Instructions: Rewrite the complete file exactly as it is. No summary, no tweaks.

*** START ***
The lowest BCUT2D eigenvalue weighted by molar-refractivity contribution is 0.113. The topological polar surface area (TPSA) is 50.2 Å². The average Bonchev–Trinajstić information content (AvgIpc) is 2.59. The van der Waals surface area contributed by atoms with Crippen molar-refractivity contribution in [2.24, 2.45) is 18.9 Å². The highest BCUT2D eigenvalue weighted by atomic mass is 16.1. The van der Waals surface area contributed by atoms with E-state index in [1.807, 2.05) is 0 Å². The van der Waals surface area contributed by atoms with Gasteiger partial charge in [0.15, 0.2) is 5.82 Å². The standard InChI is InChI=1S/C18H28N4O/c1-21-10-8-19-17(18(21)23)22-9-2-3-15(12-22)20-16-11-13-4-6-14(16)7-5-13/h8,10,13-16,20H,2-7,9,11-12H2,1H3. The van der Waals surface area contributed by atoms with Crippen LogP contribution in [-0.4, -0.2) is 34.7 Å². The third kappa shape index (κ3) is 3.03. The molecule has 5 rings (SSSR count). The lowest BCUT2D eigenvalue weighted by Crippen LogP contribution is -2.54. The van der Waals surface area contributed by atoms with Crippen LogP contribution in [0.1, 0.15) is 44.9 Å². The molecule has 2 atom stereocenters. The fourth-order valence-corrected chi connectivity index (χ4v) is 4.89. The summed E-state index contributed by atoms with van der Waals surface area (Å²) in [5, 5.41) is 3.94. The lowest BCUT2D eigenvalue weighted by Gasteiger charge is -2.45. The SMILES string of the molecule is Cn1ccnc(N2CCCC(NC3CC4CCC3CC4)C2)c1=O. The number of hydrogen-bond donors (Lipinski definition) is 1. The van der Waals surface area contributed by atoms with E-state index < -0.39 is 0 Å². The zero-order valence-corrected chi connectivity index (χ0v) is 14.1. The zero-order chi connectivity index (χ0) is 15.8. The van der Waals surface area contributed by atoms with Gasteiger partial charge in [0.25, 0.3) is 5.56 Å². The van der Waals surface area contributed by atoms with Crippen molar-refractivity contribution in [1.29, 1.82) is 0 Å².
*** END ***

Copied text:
The lowest BCUT2D eigenvalue weighted by molar-refractivity contribution is 0.113. The topological polar surface area (TPSA) is 50.2 Å². The average Bonchev–Trinajstić information content (AvgIpc) is 2.59. The van der Waals surface area contributed by atoms with Crippen molar-refractivity contribution in [2.24, 2.45) is 18.9 Å². The highest BCUT2D eigenvalue weighted by atomic mass is 16.1. The van der Waals surface area contributed by atoms with E-state index in [1.807, 2.05) is 0 Å². The van der Waals surface area contributed by atoms with Gasteiger partial charge in [0.15, 0.2) is 5.82 Å². The standard InChI is InChI=1S/C18H28N4O/c1-21-10-8-19-17(18(21)23)22-9-2-3-15(12-22)20-16-11-13-4-6-14(16)7-5-13/h8,10,13-16,20H,2-7,9,11-12H2,1H3. The van der Waals surface area contributed by atoms with Crippen LogP contribution in [-0.4, -0.2) is 34.7 Å². The third kappa shape index (κ3) is 3.03. The molecule has 5 rings (SSSR count). The lowest BCUT2D eigenvalue weighted by Crippen LogP contribution is -2.54. The van der Waals surface area contributed by atoms with Crippen LogP contribution in [0.1, 0.15) is 44.9 Å². The molecule has 2 atom stereocenters. The fourth-order valence-corrected chi connectivity index (χ4v) is 4.89. The summed E-state index contributed by atoms with van der Waals surface area (Å²) in [5, 5.41) is 3.94. The lowest BCUT2D eigenvalue weighted by Gasteiger charge is -2.45. The SMILES string of the molecule is Cn1ccnc(N2CCCC(NC3CC4CCC3CC4)C2)c1=O. The number of hydrogen-bond donors (Lipinski definition) is 1. The van der Waals surface area contributed by atoms with E-state index < -0.39 is 0 Å². The zero-order valence-corrected chi connectivity index (χ0v) is 14.1. The zero-order chi connectivity index (χ0) is 15.8. The van der Waals surface area contributed by atoms with Gasteiger partial charge in [0.25, 0.3) is 5.56 Å². The van der Waals surface area contributed by atoms with Crippen molar-refractivity contribution in [1.29, 1.82) is 0 Å².